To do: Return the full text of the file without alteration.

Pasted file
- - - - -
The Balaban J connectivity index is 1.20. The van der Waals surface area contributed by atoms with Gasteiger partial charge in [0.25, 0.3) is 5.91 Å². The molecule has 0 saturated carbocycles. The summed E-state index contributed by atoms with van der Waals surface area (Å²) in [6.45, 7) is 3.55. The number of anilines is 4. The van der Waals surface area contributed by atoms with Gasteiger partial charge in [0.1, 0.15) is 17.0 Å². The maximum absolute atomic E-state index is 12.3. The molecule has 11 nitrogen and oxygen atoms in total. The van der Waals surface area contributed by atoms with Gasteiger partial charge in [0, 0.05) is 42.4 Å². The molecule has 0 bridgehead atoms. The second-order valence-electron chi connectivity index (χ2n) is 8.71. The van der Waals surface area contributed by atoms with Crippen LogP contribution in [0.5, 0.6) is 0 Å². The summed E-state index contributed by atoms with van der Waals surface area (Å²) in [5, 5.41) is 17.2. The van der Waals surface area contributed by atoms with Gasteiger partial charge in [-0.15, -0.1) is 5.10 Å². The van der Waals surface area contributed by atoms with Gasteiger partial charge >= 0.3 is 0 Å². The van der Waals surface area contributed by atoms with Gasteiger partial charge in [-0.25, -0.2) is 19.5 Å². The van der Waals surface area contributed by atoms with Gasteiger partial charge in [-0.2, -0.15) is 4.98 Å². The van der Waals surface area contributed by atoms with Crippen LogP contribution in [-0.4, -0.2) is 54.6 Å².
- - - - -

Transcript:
The Balaban J connectivity index is 1.20. The van der Waals surface area contributed by atoms with Gasteiger partial charge in [0.25, 0.3) is 5.91 Å². The molecule has 0 saturated carbocycles. The summed E-state index contributed by atoms with van der Waals surface area (Å²) in [6.45, 7) is 3.55. The number of anilines is 4. The van der Waals surface area contributed by atoms with Gasteiger partial charge in [0.1, 0.15) is 17.0 Å². The maximum absolute atomic E-state index is 12.3. The molecule has 11 nitrogen and oxygen atoms in total. The van der Waals surface area contributed by atoms with Gasteiger partial charge in [0, 0.05) is 42.4 Å². The molecule has 0 bridgehead atoms. The second-order valence-electron chi connectivity index (χ2n) is 8.71. The van der Waals surface area contributed by atoms with Crippen LogP contribution in [0.5, 0.6) is 0 Å². The summed E-state index contributed by atoms with van der Waals surface area (Å²) in [5, 5.41) is 17.2. The van der Waals surface area contributed by atoms with Gasteiger partial charge in [-0.15, -0.1) is 5.10 Å². The van der Waals surface area contributed by atoms with Gasteiger partial charge >= 0.3 is 0 Å². The van der Waals surface area contributed by atoms with Gasteiger partial charge in [-0.25, -0.2) is 19.5 Å². The van der Waals surface area contributed by atoms with Gasteiger partial charge in [-0.2, -0.15) is 4.98 Å². The van der Waals surface area contributed by atoms with Crippen LogP contribution in [-0.4, -0.2) is 54.6 Å².